Reijnders, Stijn. Places of the Imagination: Media, Tourism, Culture. Burlington, VT: Ashgate, 2011. xii + 159 pages. Cloth, $99.95.
This book is a remarkable testimony to the popular culturist slogan, "popular culture IS culture." Through careful on-ground empirical observation, it relates how a variety of popular culture vehicles from the United Kingdom and Europe have generated tourism and tourist culture fandom. The author quickly points out, however, that the bias against "low culture" persists, including in the tourism industry that demonstrably benefits from it. The thought of the cultural theorist Jean Baudrillard, whose conception of the post-modern obfuscation of reality has had great traffic in intellectual circles, forms a starting point of the current author's analysis. So, too, does the concept and term lieux de memoire (places of memory), coined by the historian Pierre Nova, which is about how our obsession with the past has created places of memorialization, such as the beaches at Normandy. Reijnders argues that the phenomenon restores a sense of reality and makes current the experience of fiction. The theoretical concept that is the author's vehicle for this restoration and updating is his term lieux d'imagination (places in the imagination).
The author provides extensive ethnographic studies of three popular culture genres--television detectives, the almost super-human British agent James Bond, and Count Dracula. As representative of television detectives, Reijnders chose Inspector Morse of Oxford, England, Wallander of Ystad, Sweden, and Baantjer of Amsterdam, The Netherlands. His observations lead him to an analysis of the post-modern and globalized world that popular culture fans inhabit in which "even the wildest fantasies spring from something recognizable" (15). So, the consumers of popular culture seek the recognizable in some reality, namely, the tourism opportunities created in response to the fantasies they read and watch. What is described in post-modern theoretical contexts as hyper-reality is regrounded and replaced by the tourist visiting real places where they can walk into settings they otherwise could only imagine if read, or view from outside if seen on television or in film.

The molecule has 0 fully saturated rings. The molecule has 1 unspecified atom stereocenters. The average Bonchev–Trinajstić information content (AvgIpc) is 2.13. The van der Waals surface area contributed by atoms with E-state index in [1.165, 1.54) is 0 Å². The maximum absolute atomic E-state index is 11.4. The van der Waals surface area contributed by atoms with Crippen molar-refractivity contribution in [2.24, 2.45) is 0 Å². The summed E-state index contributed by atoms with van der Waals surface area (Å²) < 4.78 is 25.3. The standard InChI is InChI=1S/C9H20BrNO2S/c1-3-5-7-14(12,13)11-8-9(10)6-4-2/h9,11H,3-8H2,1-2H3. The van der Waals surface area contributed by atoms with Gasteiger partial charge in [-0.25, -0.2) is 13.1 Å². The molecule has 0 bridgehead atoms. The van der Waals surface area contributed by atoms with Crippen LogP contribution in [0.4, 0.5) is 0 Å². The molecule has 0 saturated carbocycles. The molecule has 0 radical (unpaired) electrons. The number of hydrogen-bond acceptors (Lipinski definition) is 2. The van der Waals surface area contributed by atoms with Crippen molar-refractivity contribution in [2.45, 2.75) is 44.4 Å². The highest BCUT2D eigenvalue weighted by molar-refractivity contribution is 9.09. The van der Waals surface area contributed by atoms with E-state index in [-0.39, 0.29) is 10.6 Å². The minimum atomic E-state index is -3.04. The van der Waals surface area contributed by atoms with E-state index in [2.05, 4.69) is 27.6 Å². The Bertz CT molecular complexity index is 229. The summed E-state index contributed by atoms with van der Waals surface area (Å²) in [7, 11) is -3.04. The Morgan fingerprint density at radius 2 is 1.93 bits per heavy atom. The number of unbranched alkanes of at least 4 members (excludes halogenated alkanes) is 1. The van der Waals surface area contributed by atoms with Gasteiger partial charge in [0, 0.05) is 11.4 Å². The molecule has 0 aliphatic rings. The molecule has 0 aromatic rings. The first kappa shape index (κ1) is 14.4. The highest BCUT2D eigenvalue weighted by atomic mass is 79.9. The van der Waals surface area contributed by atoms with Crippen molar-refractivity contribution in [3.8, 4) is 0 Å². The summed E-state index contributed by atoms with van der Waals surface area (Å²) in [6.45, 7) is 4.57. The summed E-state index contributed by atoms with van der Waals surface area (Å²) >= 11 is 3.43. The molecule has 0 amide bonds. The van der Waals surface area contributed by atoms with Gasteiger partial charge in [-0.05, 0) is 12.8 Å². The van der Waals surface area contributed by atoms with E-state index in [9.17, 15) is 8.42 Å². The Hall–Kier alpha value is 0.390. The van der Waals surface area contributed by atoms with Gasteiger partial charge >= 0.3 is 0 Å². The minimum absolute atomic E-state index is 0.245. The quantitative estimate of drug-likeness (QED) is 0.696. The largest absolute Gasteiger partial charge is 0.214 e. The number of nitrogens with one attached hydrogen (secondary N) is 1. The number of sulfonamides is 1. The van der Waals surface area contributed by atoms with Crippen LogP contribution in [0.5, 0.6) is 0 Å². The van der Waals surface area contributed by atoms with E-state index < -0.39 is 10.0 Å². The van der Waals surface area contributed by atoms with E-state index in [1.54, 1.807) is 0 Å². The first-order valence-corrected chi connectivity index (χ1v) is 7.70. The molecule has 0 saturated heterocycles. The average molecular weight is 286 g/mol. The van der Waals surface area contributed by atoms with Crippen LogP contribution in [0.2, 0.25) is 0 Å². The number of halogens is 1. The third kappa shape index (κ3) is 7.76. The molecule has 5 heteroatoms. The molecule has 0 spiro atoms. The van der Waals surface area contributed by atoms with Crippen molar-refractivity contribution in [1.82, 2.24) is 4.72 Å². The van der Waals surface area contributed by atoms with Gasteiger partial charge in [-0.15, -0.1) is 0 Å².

Building on the classic work of Dean McCannell, The Tourist: A New Theory of the Leisure Class (1999), Reijnders modifies McCannell's model of how tourism creates...